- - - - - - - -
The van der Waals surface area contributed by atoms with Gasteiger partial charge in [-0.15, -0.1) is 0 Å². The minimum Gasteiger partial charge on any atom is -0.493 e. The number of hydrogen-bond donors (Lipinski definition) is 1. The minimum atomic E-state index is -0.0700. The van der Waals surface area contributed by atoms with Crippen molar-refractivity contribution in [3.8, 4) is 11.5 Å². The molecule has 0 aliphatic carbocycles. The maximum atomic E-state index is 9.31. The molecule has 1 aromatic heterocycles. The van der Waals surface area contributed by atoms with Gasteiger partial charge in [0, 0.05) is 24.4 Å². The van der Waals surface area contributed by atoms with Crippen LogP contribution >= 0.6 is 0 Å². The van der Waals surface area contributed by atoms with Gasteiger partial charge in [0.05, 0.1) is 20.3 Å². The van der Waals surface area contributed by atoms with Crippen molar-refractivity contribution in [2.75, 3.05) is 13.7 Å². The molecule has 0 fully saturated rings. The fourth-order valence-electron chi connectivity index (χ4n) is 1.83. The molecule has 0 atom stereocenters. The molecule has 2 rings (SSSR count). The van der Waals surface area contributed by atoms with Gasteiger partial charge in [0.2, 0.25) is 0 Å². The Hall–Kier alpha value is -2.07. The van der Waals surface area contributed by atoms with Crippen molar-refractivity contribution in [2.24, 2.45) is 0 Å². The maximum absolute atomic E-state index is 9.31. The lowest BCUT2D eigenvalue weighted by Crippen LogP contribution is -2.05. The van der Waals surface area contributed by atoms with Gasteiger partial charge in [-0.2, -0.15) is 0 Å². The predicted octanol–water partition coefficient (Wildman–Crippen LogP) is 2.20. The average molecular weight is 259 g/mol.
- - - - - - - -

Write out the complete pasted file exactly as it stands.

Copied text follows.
The van der Waals surface area contributed by atoms with Gasteiger partial charge in [-0.15, -0.1) is 0 Å². The minimum Gasteiger partial charge on any atom is -0.493 e. The number of hydrogen-bond donors (Lipinski definition) is 1. The minimum atomic E-state index is -0.0700. The van der Waals surface area contributed by atoms with Crippen molar-refractivity contribution in [3.8, 4) is 11.5 Å². The molecule has 0 aliphatic carbocycles. The maximum atomic E-state index is 9.31. The molecule has 1 aromatic heterocycles. The van der Waals surface area contributed by atoms with Gasteiger partial charge in [0, 0.05) is 24.4 Å². The van der Waals surface area contributed by atoms with Crippen LogP contribution >= 0.6 is 0 Å². The van der Waals surface area contributed by atoms with Gasteiger partial charge in [0.05, 0.1) is 20.3 Å². The van der Waals surface area contributed by atoms with Crippen molar-refractivity contribution in [2.75, 3.05) is 13.7 Å². The molecule has 0 fully saturated rings. The fourth-order valence-electron chi connectivity index (χ4n) is 1.83. The molecule has 0 atom stereocenters. The molecule has 2 rings (SSSR count). The van der Waals surface area contributed by atoms with Gasteiger partial charge in [0.2, 0.25) is 0 Å². The Hall–Kier alpha value is -2.07. The van der Waals surface area contributed by atoms with Crippen molar-refractivity contribution in [2.24, 2.45) is 0 Å². The maximum absolute atomic E-state index is 9.31. The lowest BCUT2D eigenvalue weighted by Crippen LogP contribution is -2.05. The van der Waals surface area contributed by atoms with Gasteiger partial charge in [-0.2, -0.15) is 0 Å². The predicted octanol–water partition coefficient (Wildman–Crippen LogP) is 2.20. The average molecular weight is 259 g/mol.